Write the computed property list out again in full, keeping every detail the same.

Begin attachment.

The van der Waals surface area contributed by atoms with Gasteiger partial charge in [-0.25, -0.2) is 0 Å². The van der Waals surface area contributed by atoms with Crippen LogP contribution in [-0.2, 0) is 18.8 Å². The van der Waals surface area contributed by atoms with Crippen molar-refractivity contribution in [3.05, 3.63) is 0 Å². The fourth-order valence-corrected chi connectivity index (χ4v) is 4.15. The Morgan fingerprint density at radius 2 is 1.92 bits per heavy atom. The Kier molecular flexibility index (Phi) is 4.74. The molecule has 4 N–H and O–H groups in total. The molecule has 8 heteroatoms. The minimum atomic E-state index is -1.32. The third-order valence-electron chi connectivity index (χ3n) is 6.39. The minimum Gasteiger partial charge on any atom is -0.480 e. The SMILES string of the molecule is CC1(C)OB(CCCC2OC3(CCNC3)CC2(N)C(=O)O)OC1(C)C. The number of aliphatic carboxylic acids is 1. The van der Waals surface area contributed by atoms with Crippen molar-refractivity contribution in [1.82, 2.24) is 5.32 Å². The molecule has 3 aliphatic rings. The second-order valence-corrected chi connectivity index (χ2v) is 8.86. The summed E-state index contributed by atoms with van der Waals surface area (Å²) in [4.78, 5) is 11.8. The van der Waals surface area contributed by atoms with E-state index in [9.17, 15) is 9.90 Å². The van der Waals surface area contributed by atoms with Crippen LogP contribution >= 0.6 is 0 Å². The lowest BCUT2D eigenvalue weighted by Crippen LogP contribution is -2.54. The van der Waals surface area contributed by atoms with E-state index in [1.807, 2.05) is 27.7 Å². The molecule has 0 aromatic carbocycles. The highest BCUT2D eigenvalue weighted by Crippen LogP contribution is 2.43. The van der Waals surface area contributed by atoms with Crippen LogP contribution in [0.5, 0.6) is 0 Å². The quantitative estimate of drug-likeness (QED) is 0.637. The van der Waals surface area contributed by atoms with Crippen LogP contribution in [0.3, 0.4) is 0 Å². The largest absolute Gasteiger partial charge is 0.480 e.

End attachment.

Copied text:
The van der Waals surface area contributed by atoms with Gasteiger partial charge in [-0.25, -0.2) is 0 Å². The van der Waals surface area contributed by atoms with Crippen LogP contribution in [-0.2, 0) is 18.8 Å². The van der Waals surface area contributed by atoms with Crippen molar-refractivity contribution in [3.05, 3.63) is 0 Å². The fourth-order valence-corrected chi connectivity index (χ4v) is 4.15. The Morgan fingerprint density at radius 2 is 1.92 bits per heavy atom. The Kier molecular flexibility index (Phi) is 4.74. The molecule has 4 N–H and O–H groups in total. The molecule has 8 heteroatoms. The minimum atomic E-state index is -1.32. The third-order valence-electron chi connectivity index (χ3n) is 6.39. The minimum Gasteiger partial charge on any atom is -0.480 e. The SMILES string of the molecule is CC1(C)OB(CCCC2OC3(CCNC3)CC2(N)C(=O)O)OC1(C)C. The number of aliphatic carboxylic acids is 1. The van der Waals surface area contributed by atoms with Crippen molar-refractivity contribution in [1.82, 2.24) is 5.32 Å². The molecule has 3 aliphatic rings. The second-order valence-corrected chi connectivity index (χ2v) is 8.86. The summed E-state index contributed by atoms with van der Waals surface area (Å²) in [4.78, 5) is 11.8. The van der Waals surface area contributed by atoms with E-state index in [9.17, 15) is 9.90 Å². The van der Waals surface area contributed by atoms with Crippen LogP contribution >= 0.6 is 0 Å². The lowest BCUT2D eigenvalue weighted by Crippen LogP contribution is -2.54. The van der Waals surface area contributed by atoms with E-state index in [1.807, 2.05) is 27.7 Å². The molecule has 0 aromatic carbocycles. The highest BCUT2D eigenvalue weighted by Crippen LogP contribution is 2.43. The van der Waals surface area contributed by atoms with Crippen LogP contribution in [0.5, 0.6) is 0 Å². The quantitative estimate of drug-likeness (QED) is 0.637. The van der Waals surface area contributed by atoms with Crippen LogP contribution in [0.3, 0.4) is 0 Å². The largest absolute Gasteiger partial charge is 0.480 e.